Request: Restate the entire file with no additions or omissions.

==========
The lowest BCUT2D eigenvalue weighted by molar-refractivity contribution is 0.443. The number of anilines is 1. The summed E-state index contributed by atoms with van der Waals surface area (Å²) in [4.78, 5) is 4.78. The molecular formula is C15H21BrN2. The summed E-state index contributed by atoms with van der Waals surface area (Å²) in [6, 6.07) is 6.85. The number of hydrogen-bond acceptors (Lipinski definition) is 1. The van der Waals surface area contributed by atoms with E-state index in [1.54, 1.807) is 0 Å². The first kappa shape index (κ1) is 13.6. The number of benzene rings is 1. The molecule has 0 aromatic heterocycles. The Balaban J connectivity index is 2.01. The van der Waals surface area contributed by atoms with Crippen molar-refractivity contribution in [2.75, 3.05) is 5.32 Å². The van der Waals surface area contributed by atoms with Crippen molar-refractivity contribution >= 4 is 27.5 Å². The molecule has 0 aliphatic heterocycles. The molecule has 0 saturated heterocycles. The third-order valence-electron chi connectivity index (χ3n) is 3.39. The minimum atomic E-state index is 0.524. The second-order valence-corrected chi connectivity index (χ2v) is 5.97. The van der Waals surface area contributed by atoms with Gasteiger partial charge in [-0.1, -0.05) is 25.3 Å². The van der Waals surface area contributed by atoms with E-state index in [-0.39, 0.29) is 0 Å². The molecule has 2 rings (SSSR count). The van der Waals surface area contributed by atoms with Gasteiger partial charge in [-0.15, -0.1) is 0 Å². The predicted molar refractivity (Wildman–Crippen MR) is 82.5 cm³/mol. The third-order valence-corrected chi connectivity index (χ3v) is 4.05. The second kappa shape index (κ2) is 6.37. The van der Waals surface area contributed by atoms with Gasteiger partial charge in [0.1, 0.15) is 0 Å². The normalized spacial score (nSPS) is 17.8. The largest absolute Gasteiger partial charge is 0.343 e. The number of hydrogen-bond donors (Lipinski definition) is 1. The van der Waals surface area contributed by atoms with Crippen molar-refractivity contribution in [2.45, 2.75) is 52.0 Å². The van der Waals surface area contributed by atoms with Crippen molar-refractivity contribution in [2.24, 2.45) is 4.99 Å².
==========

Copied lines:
The lowest BCUT2D eigenvalue weighted by molar-refractivity contribution is 0.443. The number of anilines is 1. The summed E-state index contributed by atoms with van der Waals surface area (Å²) in [4.78, 5) is 4.78. The molecular formula is C15H21BrN2. The summed E-state index contributed by atoms with van der Waals surface area (Å²) in [6, 6.07) is 6.85. The number of hydrogen-bond acceptors (Lipinski definition) is 1. The van der Waals surface area contributed by atoms with E-state index in [1.54, 1.807) is 0 Å². The first kappa shape index (κ1) is 13.6. The number of benzene rings is 1. The molecule has 0 aromatic heterocycles. The Balaban J connectivity index is 2.01. The van der Waals surface area contributed by atoms with Crippen molar-refractivity contribution in [2.75, 3.05) is 5.32 Å². The van der Waals surface area contributed by atoms with Crippen molar-refractivity contribution >= 4 is 27.5 Å². The molecule has 0 aliphatic heterocycles. The molecule has 0 saturated heterocycles. The third-order valence-electron chi connectivity index (χ3n) is 3.39. The minimum atomic E-state index is 0.524. The second-order valence-corrected chi connectivity index (χ2v) is 5.97. The van der Waals surface area contributed by atoms with Gasteiger partial charge in [-0.1, -0.05) is 25.3 Å². The van der Waals surface area contributed by atoms with E-state index in [-0.39, 0.29) is 0 Å². The molecule has 2 rings (SSSR count). The van der Waals surface area contributed by atoms with Gasteiger partial charge in [-0.15, -0.1) is 0 Å². The predicted molar refractivity (Wildman–Crippen MR) is 82.5 cm³/mol. The third-order valence-corrected chi connectivity index (χ3v) is 4.05. The second kappa shape index (κ2) is 6.37. The van der Waals surface area contributed by atoms with Gasteiger partial charge in [0.1, 0.15) is 0 Å². The normalized spacial score (nSPS) is 17.8. The largest absolute Gasteiger partial charge is 0.343 e. The number of hydrogen-bond donors (Lipinski definition) is 1. The van der Waals surface area contributed by atoms with Crippen molar-refractivity contribution in [2.45, 2.75) is 52.0 Å². The van der Waals surface area contributed by atoms with Crippen molar-refractivity contribution in [2.24, 2.45) is 4.99 Å².